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Dashboard application for home use
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.vscode Enable board sets (default, small, ...) Mar 1, 2018
dist Fire animation has different colors. (blue, green) now. May 20, 2019
src Fire animation has different colors. (blue, green) now. May 20, 2019
test Fix movies Nov 12, 2018
util Implement simple retry for fetch requests Jan 7, 2019
.eslintignore Fixed picture issue Jan 22, 2018
LICENSE Fix movies Nov 12, 2018
dashboard-example.png Fixed picture issue Jan 22, 2018
eslint.config.json Fixed picture issue Jan 22, 2018
gulpfile.js Fixed picture issue Jan 22, 2018
notes.txt Fixed picture issue Jan 22, 2018
package-lock.json Fix family activities URL Dec 20, 2018
package.json Fix movies Nov 12, 2018


A dashboard application intended for home use. It keeps your appointments, family pictures, bus connections, ... at glance.


# On a RaspberryPi (run as root)
curl -sL | bash -
apt-get install -y nodejs
  • Clone this repository
    git clone
  • Install gulp globally
sudo npm install -g gulp
  • npm install
  • Run with gulp


On a RaspberryPi, if you encounter this error: sass/context.h: No such file or directory, try running LIBSASS_EXT="no" npm install.


The application is implemented using Node.js and React.


These are some of the mentioned modules displayed on the dashboard. A lot of them are specific and tailored to my family's needs, but feel free to extend them or add your own.

Here's an example of how this dashboard looks like.

The dashboard in action.


This lets my 4 year old learn the alphabet in a playful way. It displays capital letters and images of things starting with this letter.

appointments / birthdays

Displays a list of upcoming appointments or birthdays fetched from Google calendars using the npm ical package.


This module displays the title, a short description and the date of my latest blog post. It acts as a subtle reminder to come up with a new post should I let too much time pass without one.


The bus schedule from home to work. Very useful.


A couple of years ago I built this website. It acts as a little helper tool for planning our family activities. This module reminds us of the currently planned activity.


Displays time and venue of the upcoming game of my favorite football team Borussia Dortmund.


These are a couple of 32x32 pixel animations reminding of retro computer games. I actually built this as a testing environment for another project but considered it way too nice to be kept in hiding.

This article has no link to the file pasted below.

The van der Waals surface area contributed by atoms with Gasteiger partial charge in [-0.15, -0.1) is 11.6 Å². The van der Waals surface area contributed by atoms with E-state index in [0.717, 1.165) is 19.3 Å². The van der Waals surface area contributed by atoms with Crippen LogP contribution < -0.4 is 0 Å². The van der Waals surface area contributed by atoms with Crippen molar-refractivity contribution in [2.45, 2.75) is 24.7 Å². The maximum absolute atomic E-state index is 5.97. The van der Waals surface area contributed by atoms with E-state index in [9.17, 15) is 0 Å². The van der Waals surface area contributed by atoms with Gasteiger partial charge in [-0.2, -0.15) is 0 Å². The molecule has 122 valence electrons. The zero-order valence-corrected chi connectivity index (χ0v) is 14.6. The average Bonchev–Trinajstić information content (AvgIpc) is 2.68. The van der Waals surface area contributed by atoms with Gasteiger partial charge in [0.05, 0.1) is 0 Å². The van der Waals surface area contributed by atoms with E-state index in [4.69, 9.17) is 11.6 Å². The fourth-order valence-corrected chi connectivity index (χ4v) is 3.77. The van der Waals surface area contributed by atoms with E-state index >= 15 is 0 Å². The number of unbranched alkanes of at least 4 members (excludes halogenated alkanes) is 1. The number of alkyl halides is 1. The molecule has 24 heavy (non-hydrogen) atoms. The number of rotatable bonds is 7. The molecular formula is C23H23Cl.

This component has no actual visual representation. It only runs on the server side and periodically checks my regular movie theater for new OV movies. If a new OV version of a movie is released, I get a mobile phone notification using IFTTT. Nifty.


This one cycles through a list of news head lines and pictures taken from


This is my favorite module by far. It looks for a special album in my Google photos collectionb and displays its pictures. That way, I only have to add my favorite new photos to this album and I automatically seen them on the dashboard. Awesome!


Using data from, this module displays weather information for a given location.


These modules are arranged in configurations called Boards. Arranging these boards is simply a matter of editing a JSON configuration file. The layout in the picture above e.g. is configured like this (the numbers between the square brackets represent top / left / width / height position in a 8 x 6 grid.

"main" : {
  "modules" : {     
    "timeofday" :    [ 1, 1, 5, 1 ],
    "appointments" : [ 1, 2, 2, 3 ],
    "birthdays" :    [ 3, 2, 2, 3 ],
    "pics" :         [ 5, 2, 4, 3 ],
    "games" :        [ 4, 5, 1, 1 ],
    "family" :       [ 1, 5, 2, 1 ],
    "blog" :         [ 3, 6, 2, 1 ],
    "weather" :      [ 6, 1, 3, 1 ],
    "bus" :          [ 5, 5, 2, 2 ],
    "abc" :          [ 8, 5, 1, 1 ],
    "football" :     [ 7, 6, 1, 1 ]

So, displaying a component (e.g. pictures) full screen can be done like this:

"photos" : {
  "modules" : {     
    "pics" : [ 1, 1, 8, 6 ]

Switching between these layouts ("boards") happens automatically after a certain amount of time or - of course - manually.


This blog post gives some more detail on how the dashboard (both hardware and software) were made.

Get Engaged!

A lot of these modules or their functionality are tailored to personal needs and use cases. However, if you have ideas, suggestions or feedback do not hesitate to contact me.
Of course, pull requests are welcome anytime!

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